Tuesday, 28 December 2010
History of the top hat
In the 18e century, the young elegant class in England became what was known as Dandies. Many regard Charles II as the trendsetter and the first Dandy. The Grand Tour of Europe also took the English Dandy to Italy and France. In London, these travelled young men formed the 'Macaroni Club', bringing some southern elegance to their grey and overcast country. From 1770-1790, the Dandies of the Macaroni Club wore white neck-ties knotted into a bow.
At the start of the 19th century, George Bryan Brummel was the uncrowned king of the Dandies. Brummels disassociated himself from extreme fashion trends and announced the rule of thumb that still applies to this day: 'the sign of a good dresser is someone who does not attract attention'. Brummel advised King George IV: 'Tying a white neck-tie in a bow will have to be the highlight of everyday life'.
It was against this backdrop that the Silk Top Hat came into being in 1797 and made its way to the Netherlands from England via France. Although people already wore top hats in the 16th century, these were only covered in silk plush in 1797.
The wearer of the first top hat in England created an enormous stir. In January 1797, a certain Hetherington appeared in the streets of London. The hat maker walked along the thoroughfare wearing a top hat in the shape of a stovepipe. Within a short time, a large crowd had gathered around him. There was such chaos that the 'officer of the law' grabbed Hetherington by the collar and summonsed him before the court. He was accused of disturbing public order.
The officer, who dealt with the scandal, described the offence as follows: "Hetherington had such a tall and shiny construction on his head that it must have terrified nervous people. The sight of this construction was so overstated that various women fainted, children began to cry and dogs started to bark. One child broke his arm among all the jostling."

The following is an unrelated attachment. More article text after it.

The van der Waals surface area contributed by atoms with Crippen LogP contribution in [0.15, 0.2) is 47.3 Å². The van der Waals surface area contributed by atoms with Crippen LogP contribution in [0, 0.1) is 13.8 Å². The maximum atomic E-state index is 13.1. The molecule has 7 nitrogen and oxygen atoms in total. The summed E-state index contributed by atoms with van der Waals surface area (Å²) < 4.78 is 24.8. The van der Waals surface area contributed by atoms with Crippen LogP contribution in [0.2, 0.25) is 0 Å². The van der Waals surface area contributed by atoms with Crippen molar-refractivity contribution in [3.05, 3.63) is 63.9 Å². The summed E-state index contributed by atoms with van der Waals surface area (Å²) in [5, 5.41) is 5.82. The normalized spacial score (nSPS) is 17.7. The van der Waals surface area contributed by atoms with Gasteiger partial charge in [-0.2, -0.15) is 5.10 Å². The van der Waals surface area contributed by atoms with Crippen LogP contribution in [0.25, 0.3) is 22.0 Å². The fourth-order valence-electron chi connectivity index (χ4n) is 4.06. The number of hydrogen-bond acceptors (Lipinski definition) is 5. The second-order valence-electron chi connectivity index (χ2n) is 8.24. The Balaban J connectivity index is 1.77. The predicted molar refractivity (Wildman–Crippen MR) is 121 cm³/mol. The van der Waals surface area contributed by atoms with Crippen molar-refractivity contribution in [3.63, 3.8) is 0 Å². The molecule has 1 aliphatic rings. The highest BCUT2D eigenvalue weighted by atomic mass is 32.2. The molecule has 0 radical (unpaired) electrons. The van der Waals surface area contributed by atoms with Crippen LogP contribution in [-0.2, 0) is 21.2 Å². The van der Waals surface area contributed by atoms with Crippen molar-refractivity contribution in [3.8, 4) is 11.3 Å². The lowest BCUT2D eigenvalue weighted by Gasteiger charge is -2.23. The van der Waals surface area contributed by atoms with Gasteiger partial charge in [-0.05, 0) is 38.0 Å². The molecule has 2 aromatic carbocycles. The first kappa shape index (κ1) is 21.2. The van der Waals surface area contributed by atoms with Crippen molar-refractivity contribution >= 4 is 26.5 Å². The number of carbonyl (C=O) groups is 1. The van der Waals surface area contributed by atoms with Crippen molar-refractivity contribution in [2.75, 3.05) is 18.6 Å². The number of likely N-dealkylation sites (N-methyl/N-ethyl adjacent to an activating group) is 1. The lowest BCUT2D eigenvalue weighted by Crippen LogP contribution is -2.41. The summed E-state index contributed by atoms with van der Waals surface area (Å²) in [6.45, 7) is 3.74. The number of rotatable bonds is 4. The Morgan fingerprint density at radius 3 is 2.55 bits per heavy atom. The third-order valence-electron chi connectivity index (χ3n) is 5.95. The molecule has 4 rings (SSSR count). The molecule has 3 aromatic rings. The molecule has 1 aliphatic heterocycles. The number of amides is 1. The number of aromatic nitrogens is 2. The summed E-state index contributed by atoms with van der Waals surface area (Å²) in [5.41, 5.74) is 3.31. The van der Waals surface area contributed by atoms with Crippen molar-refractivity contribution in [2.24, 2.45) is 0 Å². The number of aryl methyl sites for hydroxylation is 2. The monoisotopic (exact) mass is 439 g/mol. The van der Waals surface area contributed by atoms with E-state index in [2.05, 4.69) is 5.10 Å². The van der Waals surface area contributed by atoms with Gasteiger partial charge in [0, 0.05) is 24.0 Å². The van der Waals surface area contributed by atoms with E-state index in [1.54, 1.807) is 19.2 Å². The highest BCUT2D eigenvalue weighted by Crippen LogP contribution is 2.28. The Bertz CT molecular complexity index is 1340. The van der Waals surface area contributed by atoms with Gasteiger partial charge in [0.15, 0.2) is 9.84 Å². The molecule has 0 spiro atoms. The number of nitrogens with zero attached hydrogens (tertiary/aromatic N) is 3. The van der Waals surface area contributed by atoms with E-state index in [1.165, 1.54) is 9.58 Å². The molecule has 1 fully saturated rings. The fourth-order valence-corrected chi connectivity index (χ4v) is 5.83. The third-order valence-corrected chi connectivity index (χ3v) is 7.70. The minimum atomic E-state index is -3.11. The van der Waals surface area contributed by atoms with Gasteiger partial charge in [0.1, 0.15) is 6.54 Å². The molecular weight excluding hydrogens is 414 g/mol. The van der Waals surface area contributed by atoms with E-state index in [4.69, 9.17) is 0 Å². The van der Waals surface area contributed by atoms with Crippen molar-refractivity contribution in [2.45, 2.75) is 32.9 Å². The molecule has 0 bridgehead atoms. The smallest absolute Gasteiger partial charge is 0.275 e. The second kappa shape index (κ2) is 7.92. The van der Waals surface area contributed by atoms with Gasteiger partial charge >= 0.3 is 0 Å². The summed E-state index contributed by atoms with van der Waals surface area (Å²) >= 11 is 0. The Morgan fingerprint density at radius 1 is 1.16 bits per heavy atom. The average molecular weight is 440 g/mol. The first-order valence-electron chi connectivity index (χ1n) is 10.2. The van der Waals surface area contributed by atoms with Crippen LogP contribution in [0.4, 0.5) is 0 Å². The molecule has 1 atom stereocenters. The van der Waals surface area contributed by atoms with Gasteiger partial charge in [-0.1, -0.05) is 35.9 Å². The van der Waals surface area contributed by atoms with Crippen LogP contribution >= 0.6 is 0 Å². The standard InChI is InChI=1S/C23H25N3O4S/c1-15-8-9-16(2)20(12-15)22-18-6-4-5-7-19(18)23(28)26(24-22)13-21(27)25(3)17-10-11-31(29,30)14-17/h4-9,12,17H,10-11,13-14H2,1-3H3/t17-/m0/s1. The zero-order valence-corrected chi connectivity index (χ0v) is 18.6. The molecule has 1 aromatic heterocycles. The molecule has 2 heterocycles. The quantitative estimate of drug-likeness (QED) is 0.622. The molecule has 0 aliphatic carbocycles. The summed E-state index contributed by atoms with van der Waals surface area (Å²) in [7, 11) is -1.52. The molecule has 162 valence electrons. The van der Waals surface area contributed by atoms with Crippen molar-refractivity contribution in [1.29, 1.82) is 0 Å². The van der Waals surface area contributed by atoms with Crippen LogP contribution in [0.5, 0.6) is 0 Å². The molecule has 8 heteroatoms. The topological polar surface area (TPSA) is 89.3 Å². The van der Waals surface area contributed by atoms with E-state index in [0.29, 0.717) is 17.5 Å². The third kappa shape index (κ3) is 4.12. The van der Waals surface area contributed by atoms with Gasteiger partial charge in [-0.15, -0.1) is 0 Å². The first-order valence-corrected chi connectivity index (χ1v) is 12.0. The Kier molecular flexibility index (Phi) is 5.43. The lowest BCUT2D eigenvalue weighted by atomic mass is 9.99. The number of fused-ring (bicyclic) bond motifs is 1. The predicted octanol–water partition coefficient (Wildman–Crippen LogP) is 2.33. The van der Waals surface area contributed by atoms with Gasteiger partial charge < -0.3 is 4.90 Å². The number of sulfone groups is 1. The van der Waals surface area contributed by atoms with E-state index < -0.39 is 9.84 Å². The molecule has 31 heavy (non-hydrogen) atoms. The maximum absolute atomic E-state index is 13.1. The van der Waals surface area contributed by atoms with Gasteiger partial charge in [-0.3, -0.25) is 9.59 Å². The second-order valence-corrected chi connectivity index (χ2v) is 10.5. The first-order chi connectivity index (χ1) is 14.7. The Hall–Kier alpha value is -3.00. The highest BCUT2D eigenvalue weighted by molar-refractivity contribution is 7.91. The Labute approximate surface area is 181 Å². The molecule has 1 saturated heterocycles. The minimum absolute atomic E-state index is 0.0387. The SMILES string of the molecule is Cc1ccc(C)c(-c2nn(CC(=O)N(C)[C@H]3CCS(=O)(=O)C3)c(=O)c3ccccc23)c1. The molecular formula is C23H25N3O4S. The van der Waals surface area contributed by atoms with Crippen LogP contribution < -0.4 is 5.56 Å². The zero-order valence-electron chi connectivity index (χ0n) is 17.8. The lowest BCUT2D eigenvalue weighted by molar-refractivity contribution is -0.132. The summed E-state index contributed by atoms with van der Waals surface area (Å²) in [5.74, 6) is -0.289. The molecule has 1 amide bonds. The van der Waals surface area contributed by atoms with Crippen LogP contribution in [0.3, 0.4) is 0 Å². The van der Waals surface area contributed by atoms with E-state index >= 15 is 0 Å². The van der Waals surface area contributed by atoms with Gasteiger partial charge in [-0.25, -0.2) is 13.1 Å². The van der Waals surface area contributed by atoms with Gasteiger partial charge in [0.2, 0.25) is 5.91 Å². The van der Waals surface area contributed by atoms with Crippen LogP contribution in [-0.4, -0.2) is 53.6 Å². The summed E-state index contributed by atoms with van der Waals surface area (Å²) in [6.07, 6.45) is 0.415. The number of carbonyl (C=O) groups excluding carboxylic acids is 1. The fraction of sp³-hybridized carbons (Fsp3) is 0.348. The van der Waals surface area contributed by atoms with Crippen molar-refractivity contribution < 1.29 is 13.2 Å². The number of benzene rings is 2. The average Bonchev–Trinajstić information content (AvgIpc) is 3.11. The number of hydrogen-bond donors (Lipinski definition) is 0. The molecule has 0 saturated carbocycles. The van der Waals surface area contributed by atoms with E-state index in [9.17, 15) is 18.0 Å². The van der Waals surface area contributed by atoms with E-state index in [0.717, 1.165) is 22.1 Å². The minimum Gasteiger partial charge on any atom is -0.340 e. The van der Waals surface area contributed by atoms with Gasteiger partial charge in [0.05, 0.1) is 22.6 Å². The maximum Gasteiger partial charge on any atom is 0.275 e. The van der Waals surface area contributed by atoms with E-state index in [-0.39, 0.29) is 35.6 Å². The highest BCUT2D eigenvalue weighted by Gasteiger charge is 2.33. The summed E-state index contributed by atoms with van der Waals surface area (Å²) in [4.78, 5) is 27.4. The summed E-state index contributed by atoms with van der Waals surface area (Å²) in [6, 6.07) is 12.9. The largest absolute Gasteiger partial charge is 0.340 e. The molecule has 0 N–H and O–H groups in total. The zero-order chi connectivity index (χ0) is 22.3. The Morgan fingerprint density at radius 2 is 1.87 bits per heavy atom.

The hat maker relied in his defence on the right of every Englishman to place what he wanted on his head.
The London newspaper, The Times, wrote the following day: "Hetherington's hat points to a significant advance in the transformation of dress. Sooner or later, everyone will accept this headwear. We believe that both the court and the police made a mistake here."
The Times was right. Hat manufacturers in England made a substantial amount of money from this 'extravagant construction'.
During the Empire Period (1800-1850), the hats - which were much taller and basically straight-sided - were called 'stovepipe hats'.
The black silk top hat was made from cheesecloth, linen, flannel and shellac. Using various types of flat-irons, the shellac was 'baked' in the linen around a five-piece wooden hat block and covered with black silk plush, which came mostly from France. Only the master tradesman (foreman) was permitted to cut the expensive silk. The hat was finished with a 2½ to 3 cm wide cloth hatband, which was later replaced by one of ribbed silk. The brim of the hat also had a ribbed band. During this early Victorian time - i.e. approximately 1830 - top hats were extremely tall, some even reaching 20 cm.
Later in the Victorian era, from 1837 to 1901, the height was reduced to between 16 and 17 cm. Around 1890, the top hat also received a larger crown, so appearing more tailored or 'nipped in'. From around 1920, top hats were around 12 to 13 cm in height. That still applies today.